Belichick no stranger to 33rd St. Browns coach: The Annapolis High grad grew up cheering Unitas before helping Marchibtoda direct Colts.

November 12, 1995|By Mike Preston | Mike Preston,SUN STAFF

CLEVELAND - One of Bill Belichick's first highlights in the NFL was a miracle on 33rd Street.

"The year was 1975 and I was a graduate assistant working under Ted Marchibroda with the Colts," said Belichick, 43, the Cleveland Browns' fifth-year coach. "We started out 1-4, and there wasn't much interest from fans. Then, we started winning some games.

"Then, we played Miami in that fog game, where Toni Linhart kicked a 31-yard field goal to give us an overtime win," Belichick said. "I lost the kick in the fog, never saw it go over. But I remember the emotional players and fans running out on the field. It was a great way to start off a coaching career."

Belichick's career may have come full circle. Barring an improbable vote from league owners in late January to keep the Browns in Cleveland, Belichick will be celebrating a homecoming of sorts when the Browns move to Baltimore.

Not only did Belichick begin his career as a Colts assistant, but he also is a graduate of Annapolis High. His father, Steve, coached at the Naval Academy for 33 years.

Belichick grew up on Mike Curtis, Bubba Smith and John Unitas. He played lacrosse and sailed on the Chesapeake Bay. He ate crab cakes.

He has special feelings for Bawlamer.

"Those were some turbulent times when I was growing up - the Vietnam War, the protests - but Annapolis was different because of the Naval Academy," Belichick said. "I got a chance to meet some wonderful people, like Roger Staubach and Joe Bellino. It was a great experience. But right now is not the time to really talk about Baltimore...."

His father's military background seems to have been a major influence on Belichick. He preaches leadership and discipline, and almost every question leads back to football. He seldom talks about his personal life and can come across as a colorless, heartless football drone.

But he has another side, a devoted family man and former rock 'n' roller who once had long hair and drove a Volkswagen and still listens to Bon Jovi.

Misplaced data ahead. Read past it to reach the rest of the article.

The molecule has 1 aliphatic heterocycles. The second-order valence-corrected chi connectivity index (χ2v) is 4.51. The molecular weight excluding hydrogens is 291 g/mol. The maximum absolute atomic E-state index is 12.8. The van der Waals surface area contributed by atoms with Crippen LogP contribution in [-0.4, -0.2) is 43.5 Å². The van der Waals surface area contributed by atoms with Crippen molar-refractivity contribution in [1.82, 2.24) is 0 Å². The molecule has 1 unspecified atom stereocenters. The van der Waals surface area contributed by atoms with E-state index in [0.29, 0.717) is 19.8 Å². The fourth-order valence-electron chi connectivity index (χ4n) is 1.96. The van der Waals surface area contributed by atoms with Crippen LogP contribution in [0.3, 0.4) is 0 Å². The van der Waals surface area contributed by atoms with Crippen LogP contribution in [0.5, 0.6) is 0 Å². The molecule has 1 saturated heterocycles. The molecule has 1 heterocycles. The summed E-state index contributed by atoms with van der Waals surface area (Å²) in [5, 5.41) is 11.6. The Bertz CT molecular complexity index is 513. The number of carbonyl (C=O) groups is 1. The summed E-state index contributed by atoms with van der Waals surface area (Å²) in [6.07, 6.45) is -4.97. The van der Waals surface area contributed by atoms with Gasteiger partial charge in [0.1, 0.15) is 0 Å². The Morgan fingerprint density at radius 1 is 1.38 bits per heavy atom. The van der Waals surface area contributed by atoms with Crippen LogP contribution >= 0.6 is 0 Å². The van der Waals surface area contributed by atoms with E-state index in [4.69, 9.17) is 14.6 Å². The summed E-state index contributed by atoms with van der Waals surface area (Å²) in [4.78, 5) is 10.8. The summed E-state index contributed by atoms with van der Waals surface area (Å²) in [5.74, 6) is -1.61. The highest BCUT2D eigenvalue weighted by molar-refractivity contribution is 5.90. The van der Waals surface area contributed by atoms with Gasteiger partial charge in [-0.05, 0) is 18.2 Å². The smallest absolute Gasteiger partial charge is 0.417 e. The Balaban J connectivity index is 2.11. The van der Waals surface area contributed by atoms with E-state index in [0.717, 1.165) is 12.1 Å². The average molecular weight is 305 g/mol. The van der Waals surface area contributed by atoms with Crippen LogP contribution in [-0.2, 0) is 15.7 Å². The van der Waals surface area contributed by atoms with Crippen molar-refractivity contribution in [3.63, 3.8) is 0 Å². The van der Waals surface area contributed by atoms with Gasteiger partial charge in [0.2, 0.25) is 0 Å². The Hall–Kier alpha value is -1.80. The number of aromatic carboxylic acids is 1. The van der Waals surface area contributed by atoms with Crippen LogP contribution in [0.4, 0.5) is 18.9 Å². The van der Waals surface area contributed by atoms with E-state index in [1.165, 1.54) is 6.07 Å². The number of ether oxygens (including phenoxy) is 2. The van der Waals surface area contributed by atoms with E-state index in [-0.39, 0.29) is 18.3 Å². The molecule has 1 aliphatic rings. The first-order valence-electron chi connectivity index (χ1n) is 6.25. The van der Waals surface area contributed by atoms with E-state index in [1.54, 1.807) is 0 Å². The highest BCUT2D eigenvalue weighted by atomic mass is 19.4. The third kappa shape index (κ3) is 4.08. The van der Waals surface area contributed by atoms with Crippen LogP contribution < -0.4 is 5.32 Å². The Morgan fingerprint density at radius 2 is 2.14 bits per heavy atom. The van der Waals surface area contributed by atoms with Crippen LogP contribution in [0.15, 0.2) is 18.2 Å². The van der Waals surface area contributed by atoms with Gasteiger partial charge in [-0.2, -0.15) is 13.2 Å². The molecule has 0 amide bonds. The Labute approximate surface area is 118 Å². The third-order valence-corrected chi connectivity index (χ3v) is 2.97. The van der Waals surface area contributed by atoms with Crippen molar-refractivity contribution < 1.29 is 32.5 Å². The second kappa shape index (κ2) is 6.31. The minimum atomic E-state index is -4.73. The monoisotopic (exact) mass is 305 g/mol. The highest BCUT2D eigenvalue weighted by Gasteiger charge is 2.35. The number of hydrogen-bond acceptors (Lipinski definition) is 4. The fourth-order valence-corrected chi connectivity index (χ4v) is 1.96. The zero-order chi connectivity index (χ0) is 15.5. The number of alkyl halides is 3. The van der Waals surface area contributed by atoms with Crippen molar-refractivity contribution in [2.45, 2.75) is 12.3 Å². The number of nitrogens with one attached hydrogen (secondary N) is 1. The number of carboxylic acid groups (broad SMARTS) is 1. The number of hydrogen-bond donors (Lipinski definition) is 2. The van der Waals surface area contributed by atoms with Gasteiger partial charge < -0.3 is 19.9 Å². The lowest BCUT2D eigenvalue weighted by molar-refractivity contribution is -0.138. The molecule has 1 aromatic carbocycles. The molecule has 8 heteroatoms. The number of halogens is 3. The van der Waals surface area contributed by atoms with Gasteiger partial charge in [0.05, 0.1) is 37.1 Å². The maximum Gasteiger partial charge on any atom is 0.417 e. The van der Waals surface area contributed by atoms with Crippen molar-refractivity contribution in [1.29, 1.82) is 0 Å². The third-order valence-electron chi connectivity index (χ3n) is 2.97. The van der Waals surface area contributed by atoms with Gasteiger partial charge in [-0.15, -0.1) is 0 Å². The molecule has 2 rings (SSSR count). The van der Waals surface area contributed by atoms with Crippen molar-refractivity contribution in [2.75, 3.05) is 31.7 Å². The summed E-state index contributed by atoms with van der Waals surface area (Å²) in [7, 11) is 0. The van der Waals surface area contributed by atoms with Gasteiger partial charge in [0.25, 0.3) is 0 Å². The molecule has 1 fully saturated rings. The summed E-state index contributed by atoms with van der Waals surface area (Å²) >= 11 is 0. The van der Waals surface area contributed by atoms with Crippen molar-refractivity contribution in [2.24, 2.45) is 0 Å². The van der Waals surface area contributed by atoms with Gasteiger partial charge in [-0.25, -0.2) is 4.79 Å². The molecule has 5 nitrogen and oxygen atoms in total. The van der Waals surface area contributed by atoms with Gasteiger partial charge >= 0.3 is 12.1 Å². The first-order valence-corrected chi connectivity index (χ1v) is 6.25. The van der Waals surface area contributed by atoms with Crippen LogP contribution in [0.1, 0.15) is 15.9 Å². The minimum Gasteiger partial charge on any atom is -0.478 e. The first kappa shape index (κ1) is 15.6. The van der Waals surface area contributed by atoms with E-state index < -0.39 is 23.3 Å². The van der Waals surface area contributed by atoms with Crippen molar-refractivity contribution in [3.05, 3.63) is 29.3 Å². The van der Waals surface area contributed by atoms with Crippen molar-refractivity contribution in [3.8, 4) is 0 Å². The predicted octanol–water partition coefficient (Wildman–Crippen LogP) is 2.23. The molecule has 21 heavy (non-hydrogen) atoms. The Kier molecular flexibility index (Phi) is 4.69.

His wife, Debby, met him while they were students at Annapolis High. She wants him to be more of himself in public. She gave him "Men Are From Mars, Women Are From Venus," a book about how men and women communicate.

"I think Bill has been misread in Cleveland," said Browns offensive tackle Tony Jones, now in his eighth year with the club. "Bill isn't going to tell you a lot about himself. He's almost an introvert. He also had the responsibility of getting rid of a lot of veteran players here. It wasn't pretty.

"He's loosened up a little since his first year. He's even smiling more," Jones said. "Is he a players' coach? It depends on the kind of player you are. If you want to be the best, he's the kind that will bring your talents out, that's for sure."

Belichick has the makings of a drill sergeant. The close-cropped haircut. The deep, rhythmic monotone that can be mistaken for mumbling. The 2 1/2 -hour practices and long film sessions.

Belichick sleeps in his office, especially the night before the Browns implement a game plan. He prefers smash-mouth football, with a physical defense, and emphasizes special teams.

And, oh, is he intense. Belichick constantly twists his neck as if to rid himself of tension.

"He'll get right in your face, and it doesn't matter who you are," said Browns cornerback Antonio Langham. "If you mess up, then he's going to tell you in very blunt terms. The man can put together some phrases. Before a game, he's just as intense as the players. Scratch that. He's even more intense."

XTC Cleveland owner Art Modell apparently wanted a no-nonsense guy when he hired Belichick on Feb. 5, 1991. Cleveland had gone 3-13 the season before.

"I had told Mr. Modell before I was hired that I thought the Browns had gotten old," Belichick said. "I knew it was going to take at least five years to rebuild."

Belichick got rid of some popular veterans, including Webster Slaughter, Kevin Mack, Clay Matthews and Frank Minnifield. When he released quarterback Bernie Kosar in 1993, that was the unpardonable sin. Also, three losing seasons in his first three years created an iron curtain separating Belichick from his players, the media and the public.

"It was the atmosphere, the environment. Players never felt comfortable with him," said Denver Broncos defensive lineman Michael Dean Perry, a former Brown and one of Belichick's toughest critics. "Sometimes he felt threatened because of the dynamic personalities, or that he had to be in authority."

Belichick never was the type to ask for sympathy.

"I had a commitment to what was right," Belichick said. "And sometimes you have to be aggressive to make the right move.

"What I went through strengthened me," Belichick said, "and if you look around, you will see that few of the players that I had to get rid of are still in the league."

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